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Friday, January 20, 2017

Primer Dugout (and link of the day) 1-20-2017

Marshalltown [Iowa] Times-Republican, January 20, 1917:

Vic Saiere [sic], first baseman of the Chicago Nationals, whose sight was thought to be failing him, has assured President Weegham [sic] of the Chicago club that his eyes have regained their normal strength after a winter’s rest.

Saier is a movie fan and the theory was that he had damaged his eyes watching the flickering light on the screen and sitting up late reading. He avoided any strain whatever during the winter months and now believes he is as good as ever.

Unfortunately, Saier didn’t get much of a chance to show whether his eyes had recovered. He broke his leg a week into the 1917 season and was out for the year, then missed all of 1918 working for the war effort instead of playing baseball.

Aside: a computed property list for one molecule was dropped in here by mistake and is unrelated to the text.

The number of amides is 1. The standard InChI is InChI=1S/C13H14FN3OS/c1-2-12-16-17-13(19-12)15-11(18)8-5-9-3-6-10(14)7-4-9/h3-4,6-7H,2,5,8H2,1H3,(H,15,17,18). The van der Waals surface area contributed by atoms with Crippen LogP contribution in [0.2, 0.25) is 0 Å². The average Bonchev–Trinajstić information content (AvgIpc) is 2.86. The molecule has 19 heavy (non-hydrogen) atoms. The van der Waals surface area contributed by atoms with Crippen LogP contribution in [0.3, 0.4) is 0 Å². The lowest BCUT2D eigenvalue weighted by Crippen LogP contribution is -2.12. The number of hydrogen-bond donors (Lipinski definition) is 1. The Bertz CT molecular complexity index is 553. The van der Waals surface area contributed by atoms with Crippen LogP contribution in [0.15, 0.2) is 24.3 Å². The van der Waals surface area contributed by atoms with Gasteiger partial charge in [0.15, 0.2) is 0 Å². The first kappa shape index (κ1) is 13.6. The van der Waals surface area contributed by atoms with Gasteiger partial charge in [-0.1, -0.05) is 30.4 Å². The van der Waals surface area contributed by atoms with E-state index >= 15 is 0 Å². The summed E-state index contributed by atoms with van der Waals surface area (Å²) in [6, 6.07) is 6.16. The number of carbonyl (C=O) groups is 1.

When Saier returned in 1919, he struggled badly, but there’s no way to know whether that was a result of his eyes, his leg, the time away from baseball, or something else.

Elsewhere in the newspapers of January 20, 1917, Giants executive John Foster seems unconcerned about a possible strike because major league teams can just use replacement players.

Jefferson Manship (Dan Lee) Posted: January 20, 2017 at 10:04 AM | 25 comment(s)
  Beats: dugout, history

Thursday, January 19, 2017

Primer Dugout (and link of the day) 1-19-2017

Pittsburgh Gazette Times, January 19, 1917:

Ray Schalk, catcher of the Chicago Americans, signed a 1917 contract [last night], in defiance of the orders issued by [players’ fraternity president] Fultz. He said he had received an increase in salary and had no reason to hold out.

Washington Times, January 19, 1917: